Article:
Several programs in the Youth Justice portfolio have credible messenger mentoring at their core. Two college programs— Future Now at Bronx Community College and the College Initiative at John Jay–rely on credible messenger mentors to support court-involved students as they navigate life in college. The Arches Alumni Academy for Advancement at Community Connections for Youth and the Arches and Next Steps programs at Bronx Clergy Coalition have had great success using credible mentoring to create a gravitational pull that keeps young people off the street. The Council for Unity uses group leaders who were formerly incarcerated to support pro-social “gangs” in prisons and, with Pinkerton’s support, is working with young people on Riker’s Island. The Bard Prison Initiative employs teachers who have earned their college degrees in prison to teach court-involved young people at community-based organizations to prepare for high-school equivalency exams and encourage college attendance. Credible messengers provide support and encouragement that enables young adults to develop the hope and motivation to reengage with education and meaningful employment, taking ownership of their futures. Taken together, the Foundation will provide $878,000 in support of these mentoring programs in 2016.
Now in its fourth year, the Pinkerton Fellows Initiative at John Jay offers mentoring—and a message—of a slightly different variety. As we have reported in the past, we love the Fellows Initiative because it provides important financial assistance to some of John Jay’s most promising students and offers talented helping hands to nonprofits serving the youth justice field. In the past year, twelve Community Fellows spent a minimum of 1,085 hours each working with young people in a host of community-based programs, teaching high school equivalency classes, leading life skills workshops and offering job training advice. John Jay students come from one of the most diverse student bodies in the City University of New York system, and the Pinkerton Fellows often become role models for the youth they serve. These juniors and seniors were joined last year by four Graduate Fellows in forensic psychology to provide more intensive counseling to at-risk youth. Pinkerton’s investment so far: $3.9 million.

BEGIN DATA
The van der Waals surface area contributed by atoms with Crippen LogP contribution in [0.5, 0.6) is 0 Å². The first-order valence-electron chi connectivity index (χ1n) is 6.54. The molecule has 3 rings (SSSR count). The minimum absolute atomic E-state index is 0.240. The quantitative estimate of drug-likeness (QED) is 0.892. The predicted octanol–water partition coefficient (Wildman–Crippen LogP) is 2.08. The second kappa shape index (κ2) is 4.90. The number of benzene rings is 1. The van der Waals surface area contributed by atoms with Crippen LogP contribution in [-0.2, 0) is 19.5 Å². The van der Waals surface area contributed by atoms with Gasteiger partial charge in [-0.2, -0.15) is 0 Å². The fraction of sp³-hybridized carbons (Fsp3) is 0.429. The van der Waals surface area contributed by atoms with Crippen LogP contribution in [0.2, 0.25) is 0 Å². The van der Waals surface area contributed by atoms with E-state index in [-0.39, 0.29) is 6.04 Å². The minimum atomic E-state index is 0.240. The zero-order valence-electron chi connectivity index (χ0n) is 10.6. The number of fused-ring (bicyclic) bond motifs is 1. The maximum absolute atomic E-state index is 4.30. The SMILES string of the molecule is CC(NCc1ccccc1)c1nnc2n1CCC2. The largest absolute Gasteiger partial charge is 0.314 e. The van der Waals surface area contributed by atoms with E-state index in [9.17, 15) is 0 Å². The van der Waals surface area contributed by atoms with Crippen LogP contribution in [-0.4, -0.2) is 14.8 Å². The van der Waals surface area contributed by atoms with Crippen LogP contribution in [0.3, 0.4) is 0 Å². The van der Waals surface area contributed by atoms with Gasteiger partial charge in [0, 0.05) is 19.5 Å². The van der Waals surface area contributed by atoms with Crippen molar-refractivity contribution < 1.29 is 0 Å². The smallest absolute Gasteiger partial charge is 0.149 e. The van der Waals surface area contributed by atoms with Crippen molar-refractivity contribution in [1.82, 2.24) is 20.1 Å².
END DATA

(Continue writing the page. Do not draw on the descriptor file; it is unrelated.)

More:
The STEM Education Network: The first grant Program Officer Jenny Correa recommended after joining the Foundation in 2012 was a discretionary grant of $25,000 to support the launch of the New York City STEM Education Network. The original goal of the network was to survey the landscape of after-school and summer STEM programming in the city. But, encouraged by Laurie Dien, Jenny had other ideas. She challenged the group to develop high-quality STEM initiatives that would enrich after-school programs for years to come. The result: two programs, the STEM Educators Academy, which pairs after-school educators and school-day teachers to work together to co-create a lively STEM curriculum, and Taking Root: Strengthening STEM, which uses experts in a “train the trainers” model to help fill the shortage of qualified science and technology teachers in the after-school field. The Pinkerton Board approved three-year grants of $1.66 million and $455,000, respectively, to try out both models.